Tom and Daisy live just across the bay from Nick, at East Egg – which is a fictional town for Sands Point. East Egg is described as the preferred neighborhood for people associated with "Old Money" - or wealth that was generationally inherited. East Egg has a more classic and regal style of architecture, and is filled with white homes.
The Buchanan home is a red and white Georgian Colonial mansion with vines growing on the side, gold-framed front French windows, a front porch, connecting verandas, and a lawn that runs a quarter mile from the beach to the door, filled with sun-dials, brick walkways, and gardens. There is also a dock that goes into the water from the beach, with a flashing green light that shines all day and night.
At the Buchanan home, Nick learns of Tom’s poorly-hidden affair with another woman, discusses their three-year-old daughter (who is not yet named in the story), and also meets Jordan Baker - a childhood friend of Daisy’s who also lives in the house. Both Jordan and Daisy are described as wearing white dresses upon introduction.
Some information on Tom and Daisy’s past is then explored, and Tom begins to state his blatantly racist opinions, which shows that he aggressively sees himself as inherently above others. It also reveals his insecurity about the rise of others outside of "Old Money" and the "white race", reflecting that the comforts which were once guaranteed are now no longer ensured to only his social class. This scene also reflects that “Old Money” can hypocritical, as it hides hatred and corruption behind a veneer of taste and manners.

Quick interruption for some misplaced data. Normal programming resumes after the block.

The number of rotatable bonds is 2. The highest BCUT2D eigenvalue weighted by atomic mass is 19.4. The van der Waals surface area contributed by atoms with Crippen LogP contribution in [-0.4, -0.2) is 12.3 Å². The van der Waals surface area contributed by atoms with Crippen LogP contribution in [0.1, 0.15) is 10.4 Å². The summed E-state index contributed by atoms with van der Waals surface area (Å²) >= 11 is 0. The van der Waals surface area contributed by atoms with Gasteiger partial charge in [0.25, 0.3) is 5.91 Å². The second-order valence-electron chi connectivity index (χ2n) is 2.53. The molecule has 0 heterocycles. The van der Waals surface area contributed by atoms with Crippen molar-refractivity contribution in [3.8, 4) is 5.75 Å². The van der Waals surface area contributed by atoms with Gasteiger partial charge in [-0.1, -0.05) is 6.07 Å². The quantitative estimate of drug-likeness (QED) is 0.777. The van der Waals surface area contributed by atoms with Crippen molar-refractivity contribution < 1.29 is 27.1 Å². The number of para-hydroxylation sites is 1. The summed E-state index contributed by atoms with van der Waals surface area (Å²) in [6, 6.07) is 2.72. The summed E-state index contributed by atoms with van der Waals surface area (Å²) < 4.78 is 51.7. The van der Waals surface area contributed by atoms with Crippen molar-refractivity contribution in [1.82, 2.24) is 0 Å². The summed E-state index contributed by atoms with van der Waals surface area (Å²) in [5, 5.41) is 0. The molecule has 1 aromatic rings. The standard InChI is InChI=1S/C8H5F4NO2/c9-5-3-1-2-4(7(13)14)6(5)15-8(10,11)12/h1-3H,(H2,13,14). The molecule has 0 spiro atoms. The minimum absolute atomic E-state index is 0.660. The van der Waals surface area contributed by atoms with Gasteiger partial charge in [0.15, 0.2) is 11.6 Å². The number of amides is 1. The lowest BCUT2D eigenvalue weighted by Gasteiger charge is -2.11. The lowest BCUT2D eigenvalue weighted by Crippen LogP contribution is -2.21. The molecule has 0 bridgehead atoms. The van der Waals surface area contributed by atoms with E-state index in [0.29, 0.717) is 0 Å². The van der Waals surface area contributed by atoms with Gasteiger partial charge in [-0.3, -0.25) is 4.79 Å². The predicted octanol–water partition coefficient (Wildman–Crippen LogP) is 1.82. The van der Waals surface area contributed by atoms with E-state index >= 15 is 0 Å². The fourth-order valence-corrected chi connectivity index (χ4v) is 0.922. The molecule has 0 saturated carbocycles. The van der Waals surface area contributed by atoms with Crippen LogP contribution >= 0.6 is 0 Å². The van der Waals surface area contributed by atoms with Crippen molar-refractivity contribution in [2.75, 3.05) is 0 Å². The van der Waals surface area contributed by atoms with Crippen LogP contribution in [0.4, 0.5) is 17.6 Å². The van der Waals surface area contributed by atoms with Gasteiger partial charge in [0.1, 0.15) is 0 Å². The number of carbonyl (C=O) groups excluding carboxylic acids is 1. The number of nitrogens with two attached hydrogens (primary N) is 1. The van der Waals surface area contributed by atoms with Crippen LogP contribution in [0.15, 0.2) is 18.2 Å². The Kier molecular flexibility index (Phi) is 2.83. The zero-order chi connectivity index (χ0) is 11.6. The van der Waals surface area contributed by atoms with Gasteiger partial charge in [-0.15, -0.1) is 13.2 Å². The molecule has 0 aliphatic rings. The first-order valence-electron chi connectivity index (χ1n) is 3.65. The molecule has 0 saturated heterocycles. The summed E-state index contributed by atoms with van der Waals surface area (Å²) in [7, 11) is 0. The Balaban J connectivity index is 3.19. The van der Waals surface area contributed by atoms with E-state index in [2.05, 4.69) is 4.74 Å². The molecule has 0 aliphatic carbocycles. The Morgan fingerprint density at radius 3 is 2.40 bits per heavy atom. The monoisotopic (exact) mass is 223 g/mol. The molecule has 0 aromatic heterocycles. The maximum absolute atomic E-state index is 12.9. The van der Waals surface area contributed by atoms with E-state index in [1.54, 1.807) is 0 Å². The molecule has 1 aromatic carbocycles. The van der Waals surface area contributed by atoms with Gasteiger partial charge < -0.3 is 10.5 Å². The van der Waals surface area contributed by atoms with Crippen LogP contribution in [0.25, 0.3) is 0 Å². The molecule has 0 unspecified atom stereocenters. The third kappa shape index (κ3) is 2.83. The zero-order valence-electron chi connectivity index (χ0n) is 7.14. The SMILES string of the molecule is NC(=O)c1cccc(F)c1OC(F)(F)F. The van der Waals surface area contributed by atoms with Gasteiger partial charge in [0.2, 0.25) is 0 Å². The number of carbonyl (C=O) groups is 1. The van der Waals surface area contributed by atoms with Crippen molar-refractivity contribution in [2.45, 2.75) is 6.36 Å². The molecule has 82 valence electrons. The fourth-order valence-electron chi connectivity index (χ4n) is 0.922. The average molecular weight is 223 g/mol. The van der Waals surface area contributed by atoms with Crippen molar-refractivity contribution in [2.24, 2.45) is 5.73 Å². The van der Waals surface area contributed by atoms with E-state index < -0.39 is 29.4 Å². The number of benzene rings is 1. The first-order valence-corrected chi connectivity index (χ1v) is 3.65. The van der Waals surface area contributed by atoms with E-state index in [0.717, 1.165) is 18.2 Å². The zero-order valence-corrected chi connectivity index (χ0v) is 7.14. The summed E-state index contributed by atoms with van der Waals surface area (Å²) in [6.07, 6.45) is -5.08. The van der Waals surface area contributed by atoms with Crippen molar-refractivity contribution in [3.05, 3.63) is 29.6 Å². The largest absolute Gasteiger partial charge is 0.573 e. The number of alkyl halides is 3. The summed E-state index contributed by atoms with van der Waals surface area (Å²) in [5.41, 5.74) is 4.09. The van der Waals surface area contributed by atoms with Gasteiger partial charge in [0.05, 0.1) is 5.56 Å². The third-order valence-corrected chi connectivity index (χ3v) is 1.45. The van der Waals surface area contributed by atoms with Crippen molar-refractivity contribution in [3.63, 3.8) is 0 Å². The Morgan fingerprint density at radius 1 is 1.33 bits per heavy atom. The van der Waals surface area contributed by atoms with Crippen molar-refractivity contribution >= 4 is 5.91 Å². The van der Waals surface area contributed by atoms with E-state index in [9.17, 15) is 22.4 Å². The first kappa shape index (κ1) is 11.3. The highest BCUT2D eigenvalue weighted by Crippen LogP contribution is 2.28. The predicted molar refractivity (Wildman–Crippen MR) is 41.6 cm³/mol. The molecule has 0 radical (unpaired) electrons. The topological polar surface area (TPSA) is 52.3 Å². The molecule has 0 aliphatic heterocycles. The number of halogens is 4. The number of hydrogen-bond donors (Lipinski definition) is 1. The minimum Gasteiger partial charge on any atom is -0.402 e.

After 10pm, Jordan retires for the night, and Daisy quickly asks about a woman Nick is romantically involved with back in Missouri before he returns home.
Between Nick's home and New York City is a location referred to as the Valley of the Ashes. At the time, this location was a dump site for garbage and ashes collected from the city. Today, the location is Flushing Meadows Corona Park, in Queens.
The area is describes as being filled with ridges, hills, chimneys, smoke, and a billboard that advertised an optometrist’s practice in nearby. There was also a river with a drawbridge that would delay the trains and traffic when in use, and a single yellow-bricked building is described as standing on the edge of what was once a small town. The building houses three shops, one of which is a garage advertised as, "Repairs. GEORGE B. WILSON. Cars Bought and Sold".
One afternoon, on the Sunday before the Fourth of July, Tom and Nick take a train into the city and disembark while the drawbridge is up.
Tom and Nick hop over a low, white-washed railroad fence and walk a hundred yards along the main street towards the garage.
At the garage, Nick meets the woman Tom is having an affair with, Myrtle, and her husband, George.
Tom tells Myrtle to get onto the next train and join them in the city.
Nick and Tom then wait for the next train down the street.
Nick, Tom, and Myrtle take the next delayed train into the city.
At Pennsylvania Station, Myrtle has Tom buy her cold cream and perfume within the station’s drug-store, and a magazine at a newsstand.
The group then goes out into the street and waits for a newer taxi - one that is lavender with grey interior.
Before diving off, Myrtle also has Tom buy her a dog that has "surprisingly white feet" from a person selling puppies nearby.